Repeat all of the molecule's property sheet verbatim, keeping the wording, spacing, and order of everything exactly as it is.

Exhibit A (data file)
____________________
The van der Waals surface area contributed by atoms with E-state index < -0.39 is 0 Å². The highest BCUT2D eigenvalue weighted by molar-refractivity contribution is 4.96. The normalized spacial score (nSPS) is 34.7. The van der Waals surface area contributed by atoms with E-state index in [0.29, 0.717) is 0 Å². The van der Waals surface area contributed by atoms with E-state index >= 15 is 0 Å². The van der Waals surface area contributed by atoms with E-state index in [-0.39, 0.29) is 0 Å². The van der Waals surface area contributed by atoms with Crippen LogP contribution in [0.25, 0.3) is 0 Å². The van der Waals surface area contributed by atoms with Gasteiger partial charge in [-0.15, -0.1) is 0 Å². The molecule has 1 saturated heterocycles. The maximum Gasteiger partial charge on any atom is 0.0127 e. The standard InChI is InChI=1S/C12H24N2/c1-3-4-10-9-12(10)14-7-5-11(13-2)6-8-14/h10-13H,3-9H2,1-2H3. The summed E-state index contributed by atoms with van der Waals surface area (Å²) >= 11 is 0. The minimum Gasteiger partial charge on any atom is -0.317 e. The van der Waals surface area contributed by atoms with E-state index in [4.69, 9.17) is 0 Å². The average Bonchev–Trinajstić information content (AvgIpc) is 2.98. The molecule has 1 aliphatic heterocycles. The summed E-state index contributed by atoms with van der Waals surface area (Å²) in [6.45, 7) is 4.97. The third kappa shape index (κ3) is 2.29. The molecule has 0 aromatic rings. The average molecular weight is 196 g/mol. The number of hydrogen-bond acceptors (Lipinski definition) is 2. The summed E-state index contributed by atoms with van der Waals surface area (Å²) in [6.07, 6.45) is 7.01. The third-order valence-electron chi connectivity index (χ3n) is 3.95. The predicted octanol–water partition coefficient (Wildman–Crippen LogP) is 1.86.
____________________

The van der Waals surface area contributed by atoms with E-state index < -0.39 is 0 Å². The highest BCUT2D eigenvalue weighted by molar-refractivity contribution is 4.96. The normalized spacial score (nSPS) is 34.7. The van der Waals surface area contributed by atoms with E-state index in [0.29, 0.717) is 0 Å². The van der Waals surface area contributed by atoms with E-state index >= 15 is 0 Å². The van der Waals surface area contributed by atoms with E-state index in [-0.39, 0.29) is 0 Å². The van der Waals surface area contributed by atoms with Crippen LogP contribution in [0.25, 0.3) is 0 Å². The van der Waals surface area contributed by atoms with Gasteiger partial charge in [-0.15, -0.1) is 0 Å². The molecule has 1 saturated heterocycles. The maximum Gasteiger partial charge on any atom is 0.0127 e. The standard InChI is InChI=1S/C12H24N2/c1-3-4-10-9-12(10)14-7-5-11(13-2)6-8-14/h10-13H,3-9H2,1-2H3. The summed E-state index contributed by atoms with van der Waals surface area (Å²) >= 11 is 0. The minimum Gasteiger partial charge on any atom is -0.317 e. The van der Waals surface area contributed by atoms with E-state index in [4.69, 9.17) is 0 Å². The average Bonchev–Trinajstić information content (AvgIpc) is 2.98. The molecule has 1 aliphatic heterocycles. The summed E-state index contributed by atoms with van der Waals surface area (Å²) in [6.45, 7) is 4.97. The third kappa shape index (κ3) is 2.29. The molecule has 0 aromatic rings. The average molecular weight is 196 g/mol. The number of hydrogen-bond acceptors (Lipinski definition) is 2. The summed E-state index contributed by atoms with van der Waals surface area (Å²) in [6.07, 6.45) is 7.01. The third-order valence-electron chi connectivity index (χ3n) is 3.95. The predicted octanol–water partition coefficient (Wildman–Crippen LogP) is 1.86.